From 9 to 12 April, 2015, over 60 contemporary artists from both Sydney and regional NSW will participate in Cementa15, an arts festival that celebrates the state of contemporary art in Australia and the community of artists that generate this strange, challenging, and wonderful way of looking and thinking about the world. NAVA spoke to some of those artists about the strategies and challenges experienced when producing their work.
What role does skill play in the value or meaning of your work?
Skill is a strange thing. Honed and perfect in one moment, clumsy and unattainable the next. I trained as a printmaker so for many years skill meant practiced precision. These days skill plays a different role in my art making. My focus isn't always on the polish; I'm much more curious about what's been collected along the way. The skills that bring the most value to my practice are flexible, and support encounters with different ways of making. They are adaptable and intuitive, and occasional fumbling is part of their nature.
My work for Cementa 15 has involved making pom poms with many people from my daily life. We've all learnt this one simple skill and then used it on repeat, making many hundreds of the same thing together. Creating work like this in my own home, with those who form an important part of my everyday has required its own set of skills. This way of working is lively and sometimes unpredictable, and I was very aware of wanting those involved to enjoy the process and feel they could contribute as much or little to the development as they wished.
I've found I'm a much kinder when working with those I love. I tend to be quite critical of what I make when working alone and like that I'm more attentive to the simple pleasure of making when working with others. I'm quietly hoping these skills are transferrable. Having been through a long period of making very little I found this shared creating and the skills it generated quickly sparked many new directions for my art making. So many hands working in close proximity seems to generate ideas and skill sharing, and this in turn has intensified the meaning and value of my work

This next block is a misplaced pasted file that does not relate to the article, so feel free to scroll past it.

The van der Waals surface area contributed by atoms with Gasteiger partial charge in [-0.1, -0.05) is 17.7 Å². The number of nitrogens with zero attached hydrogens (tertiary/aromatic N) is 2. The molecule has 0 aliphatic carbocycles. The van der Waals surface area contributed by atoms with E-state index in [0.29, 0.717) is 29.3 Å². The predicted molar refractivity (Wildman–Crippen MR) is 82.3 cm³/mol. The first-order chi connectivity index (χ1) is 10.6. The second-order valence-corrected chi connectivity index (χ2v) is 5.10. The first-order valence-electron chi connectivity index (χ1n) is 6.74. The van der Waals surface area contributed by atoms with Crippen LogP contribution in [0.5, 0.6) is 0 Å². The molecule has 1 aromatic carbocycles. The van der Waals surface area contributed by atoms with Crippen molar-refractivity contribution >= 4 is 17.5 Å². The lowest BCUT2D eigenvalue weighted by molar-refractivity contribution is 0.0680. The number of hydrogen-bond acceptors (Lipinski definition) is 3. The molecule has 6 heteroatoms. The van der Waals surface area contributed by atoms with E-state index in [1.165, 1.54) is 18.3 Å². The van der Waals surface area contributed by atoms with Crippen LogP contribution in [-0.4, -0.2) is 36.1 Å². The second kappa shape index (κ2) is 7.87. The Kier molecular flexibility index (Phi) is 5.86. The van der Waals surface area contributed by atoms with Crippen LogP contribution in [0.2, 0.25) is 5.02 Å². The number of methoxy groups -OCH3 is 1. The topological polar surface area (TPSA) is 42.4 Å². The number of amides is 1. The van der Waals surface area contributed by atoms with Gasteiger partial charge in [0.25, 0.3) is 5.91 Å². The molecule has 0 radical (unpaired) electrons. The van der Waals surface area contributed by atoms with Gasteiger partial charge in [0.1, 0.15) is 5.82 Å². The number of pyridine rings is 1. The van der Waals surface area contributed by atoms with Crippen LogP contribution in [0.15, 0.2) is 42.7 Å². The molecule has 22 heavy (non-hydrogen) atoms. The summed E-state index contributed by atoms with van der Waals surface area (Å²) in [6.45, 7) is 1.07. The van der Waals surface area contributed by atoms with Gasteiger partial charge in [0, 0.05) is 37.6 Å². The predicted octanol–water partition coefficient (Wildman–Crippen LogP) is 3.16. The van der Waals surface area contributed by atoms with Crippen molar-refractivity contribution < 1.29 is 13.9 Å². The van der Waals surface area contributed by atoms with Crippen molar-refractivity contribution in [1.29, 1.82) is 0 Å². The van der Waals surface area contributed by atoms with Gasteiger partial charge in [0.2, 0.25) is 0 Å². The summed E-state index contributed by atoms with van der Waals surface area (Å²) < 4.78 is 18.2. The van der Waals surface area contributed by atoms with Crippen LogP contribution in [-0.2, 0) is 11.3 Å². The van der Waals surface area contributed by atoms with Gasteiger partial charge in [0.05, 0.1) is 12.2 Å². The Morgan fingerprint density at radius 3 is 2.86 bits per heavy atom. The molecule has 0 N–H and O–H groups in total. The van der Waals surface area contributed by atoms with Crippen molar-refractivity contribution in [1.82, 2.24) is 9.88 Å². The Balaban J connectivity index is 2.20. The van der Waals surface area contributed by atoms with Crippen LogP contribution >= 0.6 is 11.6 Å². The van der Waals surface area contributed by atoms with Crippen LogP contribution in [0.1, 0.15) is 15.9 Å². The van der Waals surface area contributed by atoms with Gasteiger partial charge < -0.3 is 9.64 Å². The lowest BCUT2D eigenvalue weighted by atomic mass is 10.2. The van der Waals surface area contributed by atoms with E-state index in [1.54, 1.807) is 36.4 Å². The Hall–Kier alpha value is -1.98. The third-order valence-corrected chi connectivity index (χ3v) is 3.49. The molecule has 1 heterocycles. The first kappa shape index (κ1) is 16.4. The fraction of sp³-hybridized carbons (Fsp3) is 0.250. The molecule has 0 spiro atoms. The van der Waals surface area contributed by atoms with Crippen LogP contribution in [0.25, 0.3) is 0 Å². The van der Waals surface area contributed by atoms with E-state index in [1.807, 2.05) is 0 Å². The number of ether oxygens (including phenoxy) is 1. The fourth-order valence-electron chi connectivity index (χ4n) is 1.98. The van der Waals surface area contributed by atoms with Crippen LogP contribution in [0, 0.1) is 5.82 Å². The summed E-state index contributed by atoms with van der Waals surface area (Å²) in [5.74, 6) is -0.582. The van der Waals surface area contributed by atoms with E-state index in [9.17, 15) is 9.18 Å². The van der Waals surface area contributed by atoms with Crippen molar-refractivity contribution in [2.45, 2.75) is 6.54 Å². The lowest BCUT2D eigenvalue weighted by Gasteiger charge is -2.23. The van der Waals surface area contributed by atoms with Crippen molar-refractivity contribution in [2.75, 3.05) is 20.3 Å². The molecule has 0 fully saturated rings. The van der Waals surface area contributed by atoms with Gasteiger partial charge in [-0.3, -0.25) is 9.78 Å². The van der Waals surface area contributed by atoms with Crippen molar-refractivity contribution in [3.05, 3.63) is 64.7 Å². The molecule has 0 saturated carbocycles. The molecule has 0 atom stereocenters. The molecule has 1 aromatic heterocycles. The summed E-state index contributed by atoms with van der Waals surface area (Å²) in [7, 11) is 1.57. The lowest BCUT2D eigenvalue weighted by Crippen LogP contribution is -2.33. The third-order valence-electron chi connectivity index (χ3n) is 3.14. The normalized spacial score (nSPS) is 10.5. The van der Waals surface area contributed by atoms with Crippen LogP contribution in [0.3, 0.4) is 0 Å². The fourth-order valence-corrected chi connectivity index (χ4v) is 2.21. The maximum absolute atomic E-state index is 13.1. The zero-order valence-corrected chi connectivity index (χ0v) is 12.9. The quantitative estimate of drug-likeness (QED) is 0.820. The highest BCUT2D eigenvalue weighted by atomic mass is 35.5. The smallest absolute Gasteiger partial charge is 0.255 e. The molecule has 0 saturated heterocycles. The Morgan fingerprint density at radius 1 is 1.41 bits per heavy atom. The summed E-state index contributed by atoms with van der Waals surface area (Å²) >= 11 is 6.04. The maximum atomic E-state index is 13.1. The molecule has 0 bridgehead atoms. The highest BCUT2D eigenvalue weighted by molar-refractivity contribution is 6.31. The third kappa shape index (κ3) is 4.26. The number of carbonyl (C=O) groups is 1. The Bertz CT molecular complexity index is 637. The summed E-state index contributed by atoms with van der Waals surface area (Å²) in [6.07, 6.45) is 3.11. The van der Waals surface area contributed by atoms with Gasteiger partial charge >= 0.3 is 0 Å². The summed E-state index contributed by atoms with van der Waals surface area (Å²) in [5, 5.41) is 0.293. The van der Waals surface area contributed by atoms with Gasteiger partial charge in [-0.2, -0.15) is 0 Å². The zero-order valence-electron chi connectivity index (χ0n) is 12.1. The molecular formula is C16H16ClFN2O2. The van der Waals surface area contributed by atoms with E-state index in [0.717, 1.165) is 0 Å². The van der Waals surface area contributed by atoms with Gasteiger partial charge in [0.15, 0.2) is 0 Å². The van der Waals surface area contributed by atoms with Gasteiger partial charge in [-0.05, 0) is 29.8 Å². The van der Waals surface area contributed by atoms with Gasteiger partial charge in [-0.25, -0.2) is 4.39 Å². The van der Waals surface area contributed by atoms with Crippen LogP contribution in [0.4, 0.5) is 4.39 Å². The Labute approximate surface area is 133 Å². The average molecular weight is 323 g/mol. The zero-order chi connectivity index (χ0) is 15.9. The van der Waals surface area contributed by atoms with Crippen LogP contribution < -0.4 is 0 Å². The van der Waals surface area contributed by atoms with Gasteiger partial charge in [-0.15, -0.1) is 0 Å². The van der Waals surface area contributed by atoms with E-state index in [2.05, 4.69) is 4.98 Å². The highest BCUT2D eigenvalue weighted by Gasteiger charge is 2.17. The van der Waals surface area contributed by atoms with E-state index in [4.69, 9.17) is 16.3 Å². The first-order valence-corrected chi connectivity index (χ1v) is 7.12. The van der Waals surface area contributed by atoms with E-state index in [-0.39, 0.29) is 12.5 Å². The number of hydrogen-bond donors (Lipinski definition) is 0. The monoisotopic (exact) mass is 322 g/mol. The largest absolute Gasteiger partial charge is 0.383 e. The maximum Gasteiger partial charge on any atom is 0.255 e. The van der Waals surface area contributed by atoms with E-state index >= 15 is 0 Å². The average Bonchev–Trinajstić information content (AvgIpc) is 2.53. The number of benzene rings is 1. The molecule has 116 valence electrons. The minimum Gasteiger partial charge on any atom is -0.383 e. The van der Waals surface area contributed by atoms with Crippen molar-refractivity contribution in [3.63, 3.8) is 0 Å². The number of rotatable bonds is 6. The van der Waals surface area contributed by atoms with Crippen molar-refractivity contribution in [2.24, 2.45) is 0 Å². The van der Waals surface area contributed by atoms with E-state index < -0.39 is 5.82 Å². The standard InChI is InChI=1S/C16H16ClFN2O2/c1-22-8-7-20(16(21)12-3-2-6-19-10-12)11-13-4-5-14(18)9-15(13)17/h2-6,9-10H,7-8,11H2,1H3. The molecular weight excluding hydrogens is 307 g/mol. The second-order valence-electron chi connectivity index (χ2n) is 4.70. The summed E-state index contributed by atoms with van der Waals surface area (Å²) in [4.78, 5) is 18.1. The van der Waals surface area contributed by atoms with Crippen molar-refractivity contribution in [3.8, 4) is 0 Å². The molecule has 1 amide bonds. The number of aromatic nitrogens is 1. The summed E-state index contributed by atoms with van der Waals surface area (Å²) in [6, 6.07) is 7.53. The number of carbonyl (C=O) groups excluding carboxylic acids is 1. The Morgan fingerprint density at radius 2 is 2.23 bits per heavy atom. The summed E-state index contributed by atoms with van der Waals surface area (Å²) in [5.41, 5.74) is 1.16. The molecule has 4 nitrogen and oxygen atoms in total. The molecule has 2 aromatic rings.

What strategies do you employ when presented with projects that you don't have the skills to complete?
There are hidden pockets of skill all about the place. The challenge is matching up need with knowledge, so that you can dip in at the moment you're floundering about. Over the years I've had to pull my brave socks up and ask for help. There are a whole bunch of skills I don't have, but that I need to get stuff done. And I guess it's not just about finding and asking. It's also about filling your pockets up so that you can be part of the exchange.
And then there's google. That's a definite strategy.
What challenges have you faced in conceiving or producing your work for Cementa15 and how did you resolve them?
My work for Cementa 15 grew quickly and finding materials to support this growth has been an ongoing challenge. I initially planned to work with only one material, nylon knitting ribbon. My art making often begins with craft materials that have failed to transform into intention and early on I enthusiastically declared that each and every roll would be sourced second hand from local op shops or garage sales… A few months in it became clear that I would have to source another material. The answer came to my door in the shape of a mattress. Having not purchased many new things I was surprised to find this one arrive in it's own enormous plastic bag. Being uncertain what to do with such a large amount of plastic, I sliced it up into ribbon sized threads and began making pom poms. It's a much more difficult material to work with than tule, and quickly multiplied making time… but with one simple phone call I had more than enough to make more than enough.